"Social justice is misunderstood because of stereotypes about peace and justice people," says Thomas Garlitz, director of the Peace and Social Justice Ministry with the Diocese of Joliet, Illinois. "The image many Catholics think of is a group of activists spilling blood across missiles. That frightens people."

Political pitfalls
The antidote to "fringe-ism" is a careful process of choosing the right issues and then building the relationships within and outside of the parish to make a difference on those issues.

Sounds easy. But we all know how tricky relationships can be. Even within our own families, discussions about solutions to poverty bring out vast differences of opinion. These differences are magnified at the parish and neighborhood level. And in the political arena, where many decisions about social justice are made, parties intentionally pit one group against another. In the U.S. bishops' words: "We need to make sure our faith shapes political action, not the other way around."

Politics can be the single greatest relationship-breaker for justice committees if not handled properly. The most significant error occurs when a group aligns itself too closely with one particular party. Some examples? To assist parishioners in choosing candidates who are consistent with Catholic social teaching, the justice committee takes the step to endorse a particular person. This could be a Democrat who is seen as more sympathetic on poverty issues, a Republican who is more prolife, or a Green Party candidate who is more sensitive on environmental issues.

Many times the social-justice committee thinks it is helping Catholic voters. Its members may have even researched Catholic social teaching and used it to support their positions and their endorsements. But the error lies in making the endorsements themselves, whether the committee does this in a blatant or subtle manner. Again and again, the U.S. bishops have said that as Catholics, we advocate for social justice based on our moral principles, not power politics:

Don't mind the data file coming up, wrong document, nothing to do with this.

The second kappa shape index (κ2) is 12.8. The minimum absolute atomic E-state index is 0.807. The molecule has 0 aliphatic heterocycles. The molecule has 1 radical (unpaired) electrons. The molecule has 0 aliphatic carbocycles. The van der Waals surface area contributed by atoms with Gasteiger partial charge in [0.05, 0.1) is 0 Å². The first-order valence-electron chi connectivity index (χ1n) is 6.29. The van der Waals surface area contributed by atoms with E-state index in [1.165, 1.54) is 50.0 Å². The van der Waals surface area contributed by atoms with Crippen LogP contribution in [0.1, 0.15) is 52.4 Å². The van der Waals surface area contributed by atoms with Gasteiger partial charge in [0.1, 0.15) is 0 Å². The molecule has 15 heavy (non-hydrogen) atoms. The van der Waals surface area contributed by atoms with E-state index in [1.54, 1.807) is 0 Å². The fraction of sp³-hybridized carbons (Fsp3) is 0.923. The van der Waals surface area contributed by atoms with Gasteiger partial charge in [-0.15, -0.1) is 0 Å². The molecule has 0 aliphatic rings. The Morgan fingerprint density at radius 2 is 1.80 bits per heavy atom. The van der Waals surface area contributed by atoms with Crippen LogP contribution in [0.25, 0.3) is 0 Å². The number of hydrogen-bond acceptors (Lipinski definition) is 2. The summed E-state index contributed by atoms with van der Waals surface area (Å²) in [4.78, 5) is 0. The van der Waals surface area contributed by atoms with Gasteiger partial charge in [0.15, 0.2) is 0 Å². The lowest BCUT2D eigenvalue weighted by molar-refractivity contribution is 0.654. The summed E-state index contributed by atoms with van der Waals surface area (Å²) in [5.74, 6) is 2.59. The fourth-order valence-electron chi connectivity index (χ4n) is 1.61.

A significant challenge is to avoid divisiveness; to emphasize common ground among social service and social action, education and advocacy, prolife and social justice, economic development and environmental commitment. We need to work together to reflect a comprehensive concern for the human person.

Parishes can handle controversial issues without the discussion degenerating into ideological camps by using the model of National Issues Forums in the Catholic Community (NIFCC). NIFCC provides discussion guides that give facts, figures, and stories about a current issue, such as the health-care debate or capital punishment. For Catholic parishes, the church's social teaching on the topic is also examined. A combination of small and large group discussion, led by facilitators who follow NIFCC's rules for civic discourse, can make for an interesting adult education event.

Leaders in learning
Successful parish social-justice leaders seem to share an insatiable desire to always learn more—about Catholic social teaching, about a specific issue, about the way a governmental board makes public-policy decisions. This quest for education on social issues is not limited to just activist types, says Mary Heidcamp, coordinator for the Peace and Justice Office with the Archdiocese of Chicago. "Most Catholics really want to understand the theology behind justice. They are hungry to know how actions for justice connect to their faith lives."